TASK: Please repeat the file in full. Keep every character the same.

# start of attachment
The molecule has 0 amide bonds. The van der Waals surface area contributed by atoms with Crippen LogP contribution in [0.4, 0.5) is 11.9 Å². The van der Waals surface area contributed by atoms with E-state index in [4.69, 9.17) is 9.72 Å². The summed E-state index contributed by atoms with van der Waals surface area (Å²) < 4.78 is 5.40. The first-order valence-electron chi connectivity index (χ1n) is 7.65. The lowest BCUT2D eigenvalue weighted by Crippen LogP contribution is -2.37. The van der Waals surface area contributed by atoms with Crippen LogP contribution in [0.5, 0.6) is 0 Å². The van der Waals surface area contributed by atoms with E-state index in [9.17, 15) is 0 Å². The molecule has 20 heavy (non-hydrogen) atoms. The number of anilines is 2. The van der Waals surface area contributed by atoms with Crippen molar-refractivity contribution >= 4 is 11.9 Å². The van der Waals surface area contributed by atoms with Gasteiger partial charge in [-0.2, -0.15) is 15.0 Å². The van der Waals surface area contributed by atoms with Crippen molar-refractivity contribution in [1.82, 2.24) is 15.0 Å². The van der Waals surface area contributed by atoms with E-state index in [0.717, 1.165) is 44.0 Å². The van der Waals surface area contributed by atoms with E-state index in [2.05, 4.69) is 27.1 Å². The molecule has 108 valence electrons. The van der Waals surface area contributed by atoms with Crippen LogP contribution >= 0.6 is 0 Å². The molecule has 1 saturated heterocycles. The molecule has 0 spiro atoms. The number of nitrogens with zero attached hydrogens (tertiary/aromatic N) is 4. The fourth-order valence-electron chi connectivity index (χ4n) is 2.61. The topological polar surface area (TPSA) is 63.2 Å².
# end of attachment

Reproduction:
The molecule has 0 amide bonds. The van der Waals surface area contributed by atoms with Crippen LogP contribution in [0.4, 0.5) is 11.9 Å². The van der Waals surface area contributed by atoms with E-state index in [4.69, 9.17) is 9.72 Å². The summed E-state index contributed by atoms with van der Waals surface area (Å²) < 4.78 is 5.40. The first-order valence-electron chi connectivity index (χ1n) is 7.65. The lowest BCUT2D eigenvalue weighted by Crippen LogP contribution is -2.37. The van der Waals surface area contributed by atoms with Crippen LogP contribution in [0.5, 0.6) is 0 Å². The van der Waals surface area contributed by atoms with E-state index in [9.17, 15) is 0 Å². The molecule has 20 heavy (non-hydrogen) atoms. The number of anilines is 2. The van der Waals surface area contributed by atoms with Crippen molar-refractivity contribution >= 4 is 11.9 Å². The van der Waals surface area contributed by atoms with Gasteiger partial charge in [-0.2, -0.15) is 15.0 Å². The van der Waals surface area contributed by atoms with Crippen molar-refractivity contribution in [1.82, 2.24) is 15.0 Å². The van der Waals surface area contributed by atoms with E-state index in [0.717, 1.165) is 44.0 Å². The van der Waals surface area contributed by atoms with E-state index in [2.05, 4.69) is 27.1 Å². The molecule has 108 valence electrons. The van der Waals surface area contributed by atoms with Crippen LogP contribution >= 0.6 is 0 Å². The molecule has 1 saturated heterocycles. The molecule has 0 spiro atoms. The number of nitrogens with zero attached hydrogens (tertiary/aromatic N) is 4. The fourth-order valence-electron chi connectivity index (χ4n) is 2.61. The topological polar surface area (TPSA) is 63.2 Å².